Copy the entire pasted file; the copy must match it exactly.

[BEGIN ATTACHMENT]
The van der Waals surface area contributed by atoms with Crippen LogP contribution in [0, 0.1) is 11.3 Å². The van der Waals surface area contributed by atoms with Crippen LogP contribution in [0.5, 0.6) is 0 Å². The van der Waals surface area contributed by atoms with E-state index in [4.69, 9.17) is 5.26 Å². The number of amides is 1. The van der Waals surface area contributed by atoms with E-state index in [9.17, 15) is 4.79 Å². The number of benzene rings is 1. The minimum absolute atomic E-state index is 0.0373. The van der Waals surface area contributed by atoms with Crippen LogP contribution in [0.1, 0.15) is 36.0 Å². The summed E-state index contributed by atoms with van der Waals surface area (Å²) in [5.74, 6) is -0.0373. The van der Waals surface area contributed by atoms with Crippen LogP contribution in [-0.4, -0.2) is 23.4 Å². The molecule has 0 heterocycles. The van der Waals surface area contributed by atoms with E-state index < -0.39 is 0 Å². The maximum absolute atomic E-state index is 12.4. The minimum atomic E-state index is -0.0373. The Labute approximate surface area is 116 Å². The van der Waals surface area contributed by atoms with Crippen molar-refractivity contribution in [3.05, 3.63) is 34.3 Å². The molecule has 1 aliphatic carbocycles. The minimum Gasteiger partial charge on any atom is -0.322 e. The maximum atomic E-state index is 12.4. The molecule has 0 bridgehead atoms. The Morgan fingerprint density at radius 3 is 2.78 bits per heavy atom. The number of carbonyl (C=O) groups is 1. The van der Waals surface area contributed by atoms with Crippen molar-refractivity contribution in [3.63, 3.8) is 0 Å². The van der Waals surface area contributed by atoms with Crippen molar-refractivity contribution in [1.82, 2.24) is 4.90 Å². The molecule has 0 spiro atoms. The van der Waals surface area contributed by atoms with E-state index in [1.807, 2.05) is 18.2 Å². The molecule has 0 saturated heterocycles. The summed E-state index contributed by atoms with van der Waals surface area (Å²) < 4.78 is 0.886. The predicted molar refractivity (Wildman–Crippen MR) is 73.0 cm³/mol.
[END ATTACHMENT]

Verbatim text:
The van der Waals surface area contributed by atoms with Crippen LogP contribution in [0, 0.1) is 11.3 Å². The van der Waals surface area contributed by atoms with Crippen LogP contribution in [0.5, 0.6) is 0 Å². The van der Waals surface area contributed by atoms with E-state index in [4.69, 9.17) is 5.26 Å². The number of amides is 1. The van der Waals surface area contributed by atoms with E-state index in [9.17, 15) is 4.79 Å². The number of benzene rings is 1. The minimum absolute atomic E-state index is 0.0373. The van der Waals surface area contributed by atoms with Crippen LogP contribution in [0.1, 0.15) is 36.0 Å². The summed E-state index contributed by atoms with van der Waals surface area (Å²) in [5.74, 6) is -0.0373. The van der Waals surface area contributed by atoms with Crippen LogP contribution in [-0.4, -0.2) is 23.4 Å². The molecule has 0 heterocycles. The van der Waals surface area contributed by atoms with E-state index < -0.39 is 0 Å². The maximum absolute atomic E-state index is 12.4. The minimum atomic E-state index is -0.0373. The Labute approximate surface area is 116 Å². The van der Waals surface area contributed by atoms with Crippen molar-refractivity contribution in [3.05, 3.63) is 34.3 Å². The molecule has 1 aliphatic carbocycles. The minimum Gasteiger partial charge on any atom is -0.322 e. The maximum atomic E-state index is 12.4. The molecule has 0 bridgehead atoms. The Morgan fingerprint density at radius 3 is 2.78 bits per heavy atom. The number of carbonyl (C=O) groups is 1. The van der Waals surface area contributed by atoms with Crippen molar-refractivity contribution in [3.63, 3.8) is 0 Å². The van der Waals surface area contributed by atoms with Crippen molar-refractivity contribution in [1.82, 2.24) is 4.90 Å². The molecule has 0 spiro atoms. The van der Waals surface area contributed by atoms with E-state index in [1.807, 2.05) is 18.2 Å². The molecule has 0 saturated heterocycles. The summed E-state index contributed by atoms with van der Waals surface area (Å²) < 4.78 is 0.886. The predicted molar refractivity (Wildman–Crippen MR) is 73.0 cm³/mol.